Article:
You may become more prone to hair loss during the onset of menopause. When the levels of estrogen and progesterone drop, hair grows more slowly and becomes much thinner. Our Castor & Amla Nourishing Pomade may help nourish the follicles to combat shedding and encourage growth after pregnancy and menopause.

Health Conditions

Hair shedding is associated with many health conditions too, including the following:

PCOS

Polycystic Ovary Syndrome (often referred to as PCOS) occurs when the ovaries become enlarged and cysts develop on the outside of them. This condition causes your body to produce excess androgens which may result in extra hair growth on your face and body as well as increased hair thinning on your head. In addition to hair loss, PCOS is linked to weight gain, acne, and trouble ovulating and getting pregnant.

Hypothyroidism

The thyroid is a butterfly-shaped gland that's located in the neck and produces hormones that keep your metabolism functioning properly. When your thyroid is underactive (this is a condition known as hypothyroidism), it can slow down the hair growth cycle and cause your hair to become thinner. If your hair thinning and loss are caused by hypothyroidism, you'll likely experience other symptoms like weight gain or increased sensitivity to hot and cold temperatures.

Diabetes

People with diabetes are more likely to develop alopecia areata. The stress of living with diabetes may contribute to hair loss and interrupt the hair growth cycle. As a result, it may take longer for hair to grow back after it has fallen out. Approximately 18.7% of African- Americans aged 20 years or older have diagnosed or undiagnosed diabetes.

Lupus

Lupus disproportionately affects 1 in 537 young African-American women. People with lupus can experience significant symptoms, such as pain, extreme fatigue, hair loss, cognitive issues, and physical impairments that affect every facet of their lives. Lupus causes hair loss by increasing inflammation around the hair follicles. Lupus may also cause lesions on the scalp, damaging the follicles and interfering with normal hair growth patterns.

COVID-19

Research shows that COVID-19 infection can trigger telogen effluvium and cause people to shed up to 50% of their hair. One study revealed that 32 percent of COVID-19 patients experienced hair loss after recovering from the virus. Another study following hospitalized patients showed that 22 percent were still losing hair 6 months after being discharged. Hair shedding is common after major health events that involve major surgery, high fever or severe infection. Whenever there's shock to the system, it can push the hair growth phase into the shedding phase.

Medications

Finally, many medications list hair shedding as a side effect, especially prescription drugs used to treat arthritis, depression, gout, heart problems and high blood pressure. If you're dealing with excessive hair loss, the following medications may be the culprit:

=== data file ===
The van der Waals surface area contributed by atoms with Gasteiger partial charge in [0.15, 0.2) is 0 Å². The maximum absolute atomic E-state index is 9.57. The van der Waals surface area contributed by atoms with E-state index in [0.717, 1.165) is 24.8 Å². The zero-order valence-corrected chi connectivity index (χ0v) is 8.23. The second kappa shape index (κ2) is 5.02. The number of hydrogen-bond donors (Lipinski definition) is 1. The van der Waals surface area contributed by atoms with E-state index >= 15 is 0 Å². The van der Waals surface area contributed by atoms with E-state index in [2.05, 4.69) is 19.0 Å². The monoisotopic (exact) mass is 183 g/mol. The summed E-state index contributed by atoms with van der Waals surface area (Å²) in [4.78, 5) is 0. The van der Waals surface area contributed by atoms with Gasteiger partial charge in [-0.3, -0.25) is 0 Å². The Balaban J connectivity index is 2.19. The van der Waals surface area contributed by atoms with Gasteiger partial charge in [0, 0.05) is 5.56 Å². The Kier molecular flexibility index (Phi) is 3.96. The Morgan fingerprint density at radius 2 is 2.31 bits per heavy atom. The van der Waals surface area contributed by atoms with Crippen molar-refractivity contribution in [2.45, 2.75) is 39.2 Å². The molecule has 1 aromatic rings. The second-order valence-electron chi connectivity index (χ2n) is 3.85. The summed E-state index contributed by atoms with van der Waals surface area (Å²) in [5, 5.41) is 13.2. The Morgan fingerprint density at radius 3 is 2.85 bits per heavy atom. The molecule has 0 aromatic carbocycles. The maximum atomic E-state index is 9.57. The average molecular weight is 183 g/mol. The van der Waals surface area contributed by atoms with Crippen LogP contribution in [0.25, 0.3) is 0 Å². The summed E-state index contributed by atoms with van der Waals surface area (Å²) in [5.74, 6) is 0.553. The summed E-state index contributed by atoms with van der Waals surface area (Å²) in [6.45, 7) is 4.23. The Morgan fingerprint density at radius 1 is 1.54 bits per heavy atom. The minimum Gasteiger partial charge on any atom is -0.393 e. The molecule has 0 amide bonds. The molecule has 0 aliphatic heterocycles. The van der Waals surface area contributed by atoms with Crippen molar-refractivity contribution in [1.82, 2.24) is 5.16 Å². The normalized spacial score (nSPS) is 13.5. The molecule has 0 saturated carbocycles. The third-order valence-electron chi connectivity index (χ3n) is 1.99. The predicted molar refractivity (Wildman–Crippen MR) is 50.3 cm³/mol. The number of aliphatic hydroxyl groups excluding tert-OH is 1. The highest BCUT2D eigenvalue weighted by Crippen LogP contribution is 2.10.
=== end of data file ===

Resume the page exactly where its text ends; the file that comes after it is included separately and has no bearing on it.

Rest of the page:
High Blood Pressure

Many beta-blocker blood pressure medications are associated with hair loss, including the following:
  • Metoprolol (brand name Lopressor)
  • Timolol (brand name Blocadren)
  • Propranolol (brand name Inderal or Inderal LA)
  • Atenolol (brand name Tenormin)
  • Nadolol (brand name Corgard)
Some ACE inhibitors can cause the hair to thin too:
  • Enalapril (brand name Vasotec)
  • Lisinopril (brand name Prinivil or Zestril)
  • Captopril (brand name Capoten)

Oral Contraceptives

Oral contraceptives (also known as birth control pills or just "the pill") can cause hair thinning and hair loss in some people. This is because oral contraceptives suppress hormones that cause ovulation, and these same hormones also contribute to hair growth. Birth control pills can cause the hair to shift from the growing phase to the resting phase too soon and for too long. This form of hair loss is called telogen effluvium. Large amounts of hair can fall out during this time. Those who have a family history of hair loss are more likely to experience this when taking birth control pills.

Anti-Inflammatory Steroids

Anti-inflammatory steroids (such as Prednisone) can cause hair loss during the telogen, or resting phase. Some people also experience hair loss after they stop taking steroid medications. If someone's hair loss is caused by an inflammatory condition such as an autoimmune disease, steroids may help to reduce symptoms and improve hair thickness.

Diet Pills

Crash dieting and rapid weight loss can lead to thinning hair and excessive shedding. This has to do, in part, with nutrient depletion and malnutrition, which can occur when you aren't consuming enough calories and nutrients. If you lose a lot of weight very quickly with diet pills like phentermine, you may be more susceptible to hair thinning and loss.

Chemotherapy

Chemotherapy, a common cancer treatment, often causes hair loss. These drugs are designed to destroy the fast-growing cancer cells in your body, but they also attack and destroy other cells that grow quickly, like the roots of your hair. Regrowth typically occurs after the treatments have ended. Generally, cancer treatment-related hair loss is not permanent and once the treatment is over, the hair grows back.

Combating Hair Shedding

As you can see, many health related conditions can trigger hair loss and shedding, from vitamin deficiencies and hormonal imbalances to severe infections and certain medications. Many of the natural ingredients in Qhemet products possess potent anti-inflammatory, analgesic and anti-microbial properties that have been used for centuries to mitigate hair loss and stimulate growth. But if your hair shedding hasn't been helped through improved nutrition, better styling techniques and phyto-medicinal scalp treatments, it may be time to reach out to a qualified health care professional.